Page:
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Ecosystem for financial services in SEA

 

The platforms created by businesses are increasingly only a starting point. Meeting rising customer expectations often requires joining up with or being open to other participants, turning platforms into ecosystems of related products and services that evolve dynamically as constituents cooperate and compete.

 

Scanning the signals

 

Ecosystems are the reality of the market today — whether organizations want them or not. Organizations set out to build platforms that they control and expand, but the messy reality of modern interconnected businesses is that often an ecosystem of diverse participants will emerge, and an organization will be forced to participate or lose its place in the market. The better you acknowledge that reality, the better placed you are to compete.

 

The key difference between a platform and an ecosystem is control. An organization can create and run a platform, which gives them control over who can participate. But a company can only loosely set standards for an ecosystem, and participants may emerge spontaneously. Like a biological ecosystem, a technology ecosystem involves competition and ‘survival of the fittest.’ This means symbiotic, parasitic and predatory behavior, as well as a continuing need to adapt or perish. There are limited resources — often economic, but sometimes something such as “consumer attention” — and the struggle for these fuels interaction, innovation and evolution.

 

Signals here include:

 

  • Organizations with more than one ‘platform,’ and cooperation across and between those platforms.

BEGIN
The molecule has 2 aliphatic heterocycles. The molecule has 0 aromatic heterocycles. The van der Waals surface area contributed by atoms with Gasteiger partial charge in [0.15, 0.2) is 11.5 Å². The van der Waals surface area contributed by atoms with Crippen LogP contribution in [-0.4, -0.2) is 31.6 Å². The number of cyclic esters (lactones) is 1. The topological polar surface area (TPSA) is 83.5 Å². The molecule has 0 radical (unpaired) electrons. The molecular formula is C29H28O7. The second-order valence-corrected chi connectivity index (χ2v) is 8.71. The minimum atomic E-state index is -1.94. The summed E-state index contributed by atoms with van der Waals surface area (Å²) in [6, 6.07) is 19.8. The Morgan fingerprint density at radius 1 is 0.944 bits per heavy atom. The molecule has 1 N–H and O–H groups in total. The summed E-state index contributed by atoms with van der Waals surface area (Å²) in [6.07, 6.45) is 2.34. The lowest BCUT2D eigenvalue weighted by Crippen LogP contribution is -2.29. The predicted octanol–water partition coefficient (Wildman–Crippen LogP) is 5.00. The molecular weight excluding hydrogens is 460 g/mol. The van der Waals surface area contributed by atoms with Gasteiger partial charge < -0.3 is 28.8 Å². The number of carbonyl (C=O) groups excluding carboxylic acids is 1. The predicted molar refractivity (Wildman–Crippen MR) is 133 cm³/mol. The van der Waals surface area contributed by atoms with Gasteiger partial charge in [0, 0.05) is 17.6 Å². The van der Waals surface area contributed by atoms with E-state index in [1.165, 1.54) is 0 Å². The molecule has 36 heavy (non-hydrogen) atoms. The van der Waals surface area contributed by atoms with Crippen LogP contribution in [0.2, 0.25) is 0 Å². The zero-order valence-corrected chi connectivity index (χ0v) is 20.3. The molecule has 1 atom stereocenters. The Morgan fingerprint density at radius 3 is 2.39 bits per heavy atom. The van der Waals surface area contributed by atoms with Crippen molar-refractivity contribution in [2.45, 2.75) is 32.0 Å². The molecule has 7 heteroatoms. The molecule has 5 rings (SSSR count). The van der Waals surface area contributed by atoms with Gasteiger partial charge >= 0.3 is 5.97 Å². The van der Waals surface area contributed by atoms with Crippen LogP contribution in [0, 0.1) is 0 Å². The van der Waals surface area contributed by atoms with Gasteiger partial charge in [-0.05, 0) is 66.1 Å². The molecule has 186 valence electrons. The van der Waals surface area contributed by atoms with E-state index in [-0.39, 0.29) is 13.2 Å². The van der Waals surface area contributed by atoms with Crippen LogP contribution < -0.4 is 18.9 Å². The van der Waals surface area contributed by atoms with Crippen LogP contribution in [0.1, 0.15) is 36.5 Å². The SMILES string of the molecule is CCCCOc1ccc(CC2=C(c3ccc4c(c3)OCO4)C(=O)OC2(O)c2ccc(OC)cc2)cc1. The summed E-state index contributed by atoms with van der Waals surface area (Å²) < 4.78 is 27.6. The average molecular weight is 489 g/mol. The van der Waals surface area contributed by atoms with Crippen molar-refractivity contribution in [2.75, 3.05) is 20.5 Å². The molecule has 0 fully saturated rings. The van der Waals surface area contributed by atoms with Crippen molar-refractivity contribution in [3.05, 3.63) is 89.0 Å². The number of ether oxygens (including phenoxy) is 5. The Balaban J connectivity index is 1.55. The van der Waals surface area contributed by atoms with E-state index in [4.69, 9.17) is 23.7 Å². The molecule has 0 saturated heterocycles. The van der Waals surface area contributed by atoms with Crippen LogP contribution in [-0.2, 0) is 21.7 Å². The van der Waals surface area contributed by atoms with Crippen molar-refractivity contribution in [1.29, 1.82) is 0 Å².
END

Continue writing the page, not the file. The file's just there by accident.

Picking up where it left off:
• Dynamic introduction and removal of participants within an ecosystem
  • More “peer” relationships between components as opposed to relationships between “platforms” and “consumers” — this implies no central ownership of information, such as user accounts.

Driving successful cloud transformation whitepaper

Drivers for ecosystem models

 

  • Change in Customer expectations resulting in concepts like Embedded Finance and super-apps, which solves customer problems with collaboration across various industries.
  • It's imperative for customers to find transparency while exploring the right offers of different financial institutions across marketplaces, comparison websites, where demand and supply is matched.
  • Increase in cost of acquisition of Customers due to high competition in market and with traditional models adopted across finance industry
  • Technology Innovative Solutions like Cloud APIs enable the Finance Industry to easily integrate with other industry partners or fintechs.

 

The opportunity

 

Consumers make purchasing decisions based on how your product fits in their ecosystem. Misunderstanding your position in the ecosystem can lead to poor business outcomes, while knowing when to share or ‘let go’ can create a source of competitive advantage.

 

For example, Singapore’s OCBC provides a marketplace for parents that serves as a one-stop portal offering everyday essentials, nursing and feeding products, medical services and, of course, the ability to open a bank account for the child. Moreover, OCBC operates a digital home buying platform whereby customers, for example, can search for properties and get valuations, insurance and house renovation design ideas.

 

The lesson here is that enterprises that play to their core strengths, and make sure their offerings are built to interact with surrounding ecosystems that are evolving holistically, will be best placed to win over customers and succeed in the emerging business environment.

 

Interested to know more?

What we’ve seen